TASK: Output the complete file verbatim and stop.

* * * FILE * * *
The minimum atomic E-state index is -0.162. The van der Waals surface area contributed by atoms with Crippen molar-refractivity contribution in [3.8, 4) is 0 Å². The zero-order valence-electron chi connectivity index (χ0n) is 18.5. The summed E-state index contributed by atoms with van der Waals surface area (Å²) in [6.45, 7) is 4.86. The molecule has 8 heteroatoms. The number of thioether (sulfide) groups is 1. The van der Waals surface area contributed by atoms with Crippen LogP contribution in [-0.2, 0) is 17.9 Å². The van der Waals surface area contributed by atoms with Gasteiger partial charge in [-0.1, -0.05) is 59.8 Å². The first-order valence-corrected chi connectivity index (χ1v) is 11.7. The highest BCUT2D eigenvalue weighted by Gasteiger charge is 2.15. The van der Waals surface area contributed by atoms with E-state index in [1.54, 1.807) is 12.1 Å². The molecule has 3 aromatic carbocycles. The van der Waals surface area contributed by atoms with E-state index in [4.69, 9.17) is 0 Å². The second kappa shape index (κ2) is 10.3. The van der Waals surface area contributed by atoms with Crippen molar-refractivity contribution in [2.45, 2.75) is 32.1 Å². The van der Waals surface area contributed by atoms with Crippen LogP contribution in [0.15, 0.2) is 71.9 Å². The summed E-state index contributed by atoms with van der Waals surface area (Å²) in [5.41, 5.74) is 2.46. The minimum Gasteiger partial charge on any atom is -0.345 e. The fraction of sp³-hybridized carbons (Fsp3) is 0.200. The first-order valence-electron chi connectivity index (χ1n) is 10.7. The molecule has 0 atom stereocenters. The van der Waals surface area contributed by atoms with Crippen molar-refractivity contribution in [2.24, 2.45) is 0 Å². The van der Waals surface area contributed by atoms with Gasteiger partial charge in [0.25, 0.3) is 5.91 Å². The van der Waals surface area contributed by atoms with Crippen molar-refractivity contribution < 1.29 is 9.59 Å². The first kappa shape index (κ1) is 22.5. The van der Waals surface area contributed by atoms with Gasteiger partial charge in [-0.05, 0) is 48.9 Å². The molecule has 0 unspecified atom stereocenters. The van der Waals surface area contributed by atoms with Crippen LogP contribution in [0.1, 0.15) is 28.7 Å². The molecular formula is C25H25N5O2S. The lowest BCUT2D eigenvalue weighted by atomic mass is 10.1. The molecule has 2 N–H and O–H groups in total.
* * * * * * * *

The minimum atomic E-state index is -0.162. The van der Waals surface area contributed by atoms with Crippen molar-refractivity contribution in [3.8, 4) is 0 Å². The zero-order valence-electron chi connectivity index (χ0n) is 18.5. The summed E-state index contributed by atoms with van der Waals surface area (Å²) in [6.45, 7) is 4.86. The molecule has 8 heteroatoms. The number of thioether (sulfide) groups is 1. The van der Waals surface area contributed by atoms with Crippen LogP contribution in [-0.2, 0) is 17.9 Å². The van der Waals surface area contributed by atoms with Gasteiger partial charge in [-0.1, -0.05) is 59.8 Å². The first-order valence-corrected chi connectivity index (χ1v) is 11.7. The highest BCUT2D eigenvalue weighted by Gasteiger charge is 2.15. The van der Waals surface area contributed by atoms with E-state index in [1.54, 1.807) is 12.1 Å². The molecule has 3 aromatic carbocycles. The van der Waals surface area contributed by atoms with E-state index in [4.69, 9.17) is 0 Å². The second kappa shape index (κ2) is 10.3. The van der Waals surface area contributed by atoms with Crippen molar-refractivity contribution in [2.45, 2.75) is 32.1 Å². The van der Waals surface area contributed by atoms with Crippen LogP contribution in [0.15, 0.2) is 71.9 Å². The summed E-state index contributed by atoms with van der Waals surface area (Å²) in [5.41, 5.74) is 2.46. The minimum Gasteiger partial charge on any atom is -0.345 e. The fraction of sp³-hybridized carbons (Fsp3) is 0.200. The first-order valence-electron chi connectivity index (χ1n) is 10.7. The molecule has 0 atom stereocenters. The van der Waals surface area contributed by atoms with Crippen molar-refractivity contribution in [2.24, 2.45) is 0 Å². The van der Waals surface area contributed by atoms with Gasteiger partial charge in [0.25, 0.3) is 5.91 Å². The van der Waals surface area contributed by atoms with Crippen molar-refractivity contribution < 1.29 is 9.59 Å². The first kappa shape index (κ1) is 22.5. The van der Waals surface area contributed by atoms with Gasteiger partial charge in [-0.05, 0) is 48.9 Å². The molecule has 0 unspecified atom stereocenters. The van der Waals surface area contributed by atoms with Crippen LogP contribution in [0.1, 0.15) is 28.7 Å². The molecular formula is C25H25N5O2S. The lowest BCUT2D eigenvalue weighted by atomic mass is 10.1. The molecule has 2 N–H and O–H groups in total.